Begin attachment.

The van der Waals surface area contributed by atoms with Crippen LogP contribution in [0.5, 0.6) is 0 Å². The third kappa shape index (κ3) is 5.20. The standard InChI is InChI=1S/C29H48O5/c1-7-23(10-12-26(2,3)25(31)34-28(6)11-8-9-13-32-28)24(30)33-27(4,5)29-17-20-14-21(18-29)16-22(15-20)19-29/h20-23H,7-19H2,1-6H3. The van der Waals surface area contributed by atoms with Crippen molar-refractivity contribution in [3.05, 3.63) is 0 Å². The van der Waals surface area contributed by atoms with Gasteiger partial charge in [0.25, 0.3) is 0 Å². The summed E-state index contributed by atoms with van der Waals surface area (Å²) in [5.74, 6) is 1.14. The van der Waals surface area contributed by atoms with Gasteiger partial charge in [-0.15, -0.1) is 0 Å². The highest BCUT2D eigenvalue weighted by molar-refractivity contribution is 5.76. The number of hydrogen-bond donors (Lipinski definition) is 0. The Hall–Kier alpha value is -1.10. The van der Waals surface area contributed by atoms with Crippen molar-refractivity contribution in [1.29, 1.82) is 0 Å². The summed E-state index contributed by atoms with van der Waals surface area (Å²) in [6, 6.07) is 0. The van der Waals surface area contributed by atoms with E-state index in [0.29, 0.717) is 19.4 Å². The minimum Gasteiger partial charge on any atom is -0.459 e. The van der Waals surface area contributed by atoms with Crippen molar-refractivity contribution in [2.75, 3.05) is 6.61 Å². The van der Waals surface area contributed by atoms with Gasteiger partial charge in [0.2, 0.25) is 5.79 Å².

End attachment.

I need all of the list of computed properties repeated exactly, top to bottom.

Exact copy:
The van der Waals surface area contributed by atoms with Crippen LogP contribution in [0.5, 0.6) is 0 Å². The third kappa shape index (κ3) is 5.20. The standard InChI is InChI=1S/C29H48O5/c1-7-23(10-12-26(2,3)25(31)34-28(6)11-8-9-13-32-28)24(30)33-27(4,5)29-17-20-14-21(18-29)16-22(15-20)19-29/h20-23H,7-19H2,1-6H3. The van der Waals surface area contributed by atoms with Crippen molar-refractivity contribution in [3.05, 3.63) is 0 Å². The van der Waals surface area contributed by atoms with Gasteiger partial charge in [0.25, 0.3) is 0 Å². The summed E-state index contributed by atoms with van der Waals surface area (Å²) in [5.74, 6) is 1.14. The van der Waals surface area contributed by atoms with Gasteiger partial charge in [-0.15, -0.1) is 0 Å². The highest BCUT2D eigenvalue weighted by molar-refractivity contribution is 5.76. The number of hydrogen-bond donors (Lipinski definition) is 0. The Hall–Kier alpha value is -1.10. The van der Waals surface area contributed by atoms with Crippen molar-refractivity contribution in [1.29, 1.82) is 0 Å². The summed E-state index contributed by atoms with van der Waals surface area (Å²) in [6, 6.07) is 0. The van der Waals surface area contributed by atoms with E-state index in [0.29, 0.717) is 19.4 Å². The minimum Gasteiger partial charge on any atom is -0.459 e. The van der Waals surface area contributed by atoms with Crippen molar-refractivity contribution in [2.75, 3.05) is 6.61 Å². The van der Waals surface area contributed by atoms with Gasteiger partial charge in [0.2, 0.25) is 5.79 Å².